the N. aisle, and the western similar but with cinque-foiled lights and cusped spandrel; the S. doorway is
uniform with the N. doorway. In the W. wall is a
window uniform with the N. windows in the N. aisle.
The West Tower (13 ft. square) is of early 14th-century
date, ashlar-faced and of three stages with a plain
parapet and square pinnacles at the angles. The two-centred tower-arch is of three continuous chamfered
orders; above it are the marks of the lower and earlier
roof of the nave; above the rake of this roof-line are
straight joints showing that the nave was heightened
subsequent to the building of the tower. The W.
doorway is modern or completely restored; the W.
window is of two trefoiled lights with a quatre-foiled
spandrel in a two-centred head with a moulded label.
The turret-staircase has a blocked doorway leading to
a former gallery. The second stage has a window of
one trefoiled light in the N., S. and W. walls. In the
E. wall is a doorway leading into the earlier roof of
the nave. The upper storey of this stage has a plain
loop in the E., N. and S. walls. The bell-chamber
has, in each wall, a window of two pointed lights with
a plain spandrel in a two-centred head. The octagonal
stone spire is said never to have been completed;
the existing part extends some distance above the spire-lights and has a pyramidal roof; the spire-lights, in the
cardinal faces, are each of two trefoiled ogee lights with
a quatrefoil in a two-centred head under a gable with
the stumps of side-pinnacles.
The North Porch, formerly on the S. and reconstructed, is of 14th-century date. The outer archway
has jambs and two-centred arch of two chamfered
The Roof of the nave is of trussed-rafter type with
moulded wall-plates partly renewed; it is perhaps of
the 15th century. The transept-roofs are of the same
type with largely renewed wall-plates. The aisles
have pent-roofs of three bays with curved braces to the
trusses and moulded wall-plates largely renewed,
probably 15th-century except the modern rafters. The
porch has a roof with curved braces to the two trusses,
curved wind-braces and some modern timbers.
Fittings—Bells: six; 3rd, 4th and 5th by John
Martin, 1665. Chairs: two, modern, incorporate
small pieces of 17th-century carving. Chest: In
N. annexe—framed chest with plain panels, three
locks and inscription in nail-heads on front, "1684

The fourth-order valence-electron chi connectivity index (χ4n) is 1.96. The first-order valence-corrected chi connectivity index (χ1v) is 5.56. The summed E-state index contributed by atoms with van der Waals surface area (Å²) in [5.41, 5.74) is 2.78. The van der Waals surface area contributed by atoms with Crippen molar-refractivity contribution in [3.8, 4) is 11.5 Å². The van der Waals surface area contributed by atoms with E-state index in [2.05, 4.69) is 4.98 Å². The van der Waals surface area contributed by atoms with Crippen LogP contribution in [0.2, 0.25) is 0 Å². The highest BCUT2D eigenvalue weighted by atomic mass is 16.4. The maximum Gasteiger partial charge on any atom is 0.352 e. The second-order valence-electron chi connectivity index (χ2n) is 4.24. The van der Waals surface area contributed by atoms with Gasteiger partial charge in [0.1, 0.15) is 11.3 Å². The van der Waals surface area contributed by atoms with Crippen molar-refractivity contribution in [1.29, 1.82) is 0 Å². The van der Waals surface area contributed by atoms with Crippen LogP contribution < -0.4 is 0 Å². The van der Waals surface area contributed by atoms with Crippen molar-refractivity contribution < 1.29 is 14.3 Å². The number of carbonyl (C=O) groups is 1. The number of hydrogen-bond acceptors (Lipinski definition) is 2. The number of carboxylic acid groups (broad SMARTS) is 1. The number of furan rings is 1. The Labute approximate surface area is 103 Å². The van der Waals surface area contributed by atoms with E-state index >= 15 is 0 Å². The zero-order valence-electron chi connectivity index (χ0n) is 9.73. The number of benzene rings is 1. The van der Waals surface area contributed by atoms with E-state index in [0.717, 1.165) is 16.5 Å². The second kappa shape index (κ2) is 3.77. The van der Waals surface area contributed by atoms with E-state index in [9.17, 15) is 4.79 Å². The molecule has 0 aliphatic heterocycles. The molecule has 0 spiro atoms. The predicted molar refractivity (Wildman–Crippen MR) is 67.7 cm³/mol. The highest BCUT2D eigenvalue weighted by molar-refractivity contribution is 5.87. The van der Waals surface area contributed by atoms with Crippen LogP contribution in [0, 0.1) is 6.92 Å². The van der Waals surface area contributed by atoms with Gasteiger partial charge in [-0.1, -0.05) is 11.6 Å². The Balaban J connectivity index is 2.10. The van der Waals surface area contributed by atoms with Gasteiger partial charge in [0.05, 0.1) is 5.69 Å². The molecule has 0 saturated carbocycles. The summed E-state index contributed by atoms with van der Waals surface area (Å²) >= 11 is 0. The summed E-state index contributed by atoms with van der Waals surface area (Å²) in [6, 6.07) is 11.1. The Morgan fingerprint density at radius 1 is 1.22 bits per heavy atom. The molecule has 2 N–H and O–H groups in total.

Ex do. H.B." Churchyard Cross: S. of chancel—
platform of three steps, base and shaft destroyed; on
platform, perished gable-stone and cross. Font:
octagonal bowl with moulded rim and under side,
trefoil-headed panel in each face, plain stem and
moulded base, 14th-century. Monuments and Floor-slab.
Monuments: In chancel—in N. wall, (1) stone effigy
of woman (Plate 83) with coif, wimple, long cloak, right
hand on small figure of child in folds of cloak, head on
cushions, feet on defaced beast, early 14th-century,
partly defaced; on S. wall, (2) to John Pember, B.D.,
Prebendary of Hereford and vicar of the parish, 1677,
enriched stone tablet enclosing brass inscription with
shield-of-arms. Floor-slab: In N. porch—to . . .
Lily (?), 1701–2, and others later. Piscinæ: In N.
transept—in E. wall, recess with moulded jambs and
segmental-pointed head, projecting drain partly
destroyed, 14th-century. In E. respond of S. arcade—
recess with trefoiled ogee head and gable, round
projecting drain partly cut away, 14th-century. Plate:
includes cup of 1662 and small paten of the same date.
Scratchings: On lower parts of nave piers, various
masons' marks, indicating the extent of the earlier work.
Condition—Good; some decayed stonework on
b(2). Market Cross, on the village-green about
270 yards N. of the church, retains only its octagonal
to square base. It is probably of the 14th century and
is now set on a mill-stone and has a rough modern
a(3). Broadfield Court, house and barn over 1½ m.
N.E. of the church. The House is partly of two and
partly of three storeys; the walls are of local sandstone
and brick and the roofs are tiled. The cross-wing
and porch in the middle of the house were built early
in the 14th century and Mary de Bradfield had a licence
to celebrate in her chapel here in 1346. A timber-framed wing running E. from the cross-wing was added
or re-built in the second half of the 16th century; it was
re-faced in brick late in the 17th or early in the 18th
century. The remainder of the building dates from
the 18th and 19th centuries. Foundations have been
met with in the garden which were thought to imply
the former existence of side wings enclosing a courtyard on the S., with a well in the middle. The N. front
of the original building is of stone, the E. part forming
a two-storeyed porch; the early 14th-century entrance-archway (Plate 87) has moulded jambs and segmental-pointed head with a moulded label and 'ball-flower'
enrichment; above it are two windows of the same date
and each of one trefoiled ogee light. The S. front
(Plate 86) of the same block has an early 14th-century
window, partly restored and with the head raised to
lengthen the window; it is of three trefoiled ogee
lights with net-tracery in a two-centred head; further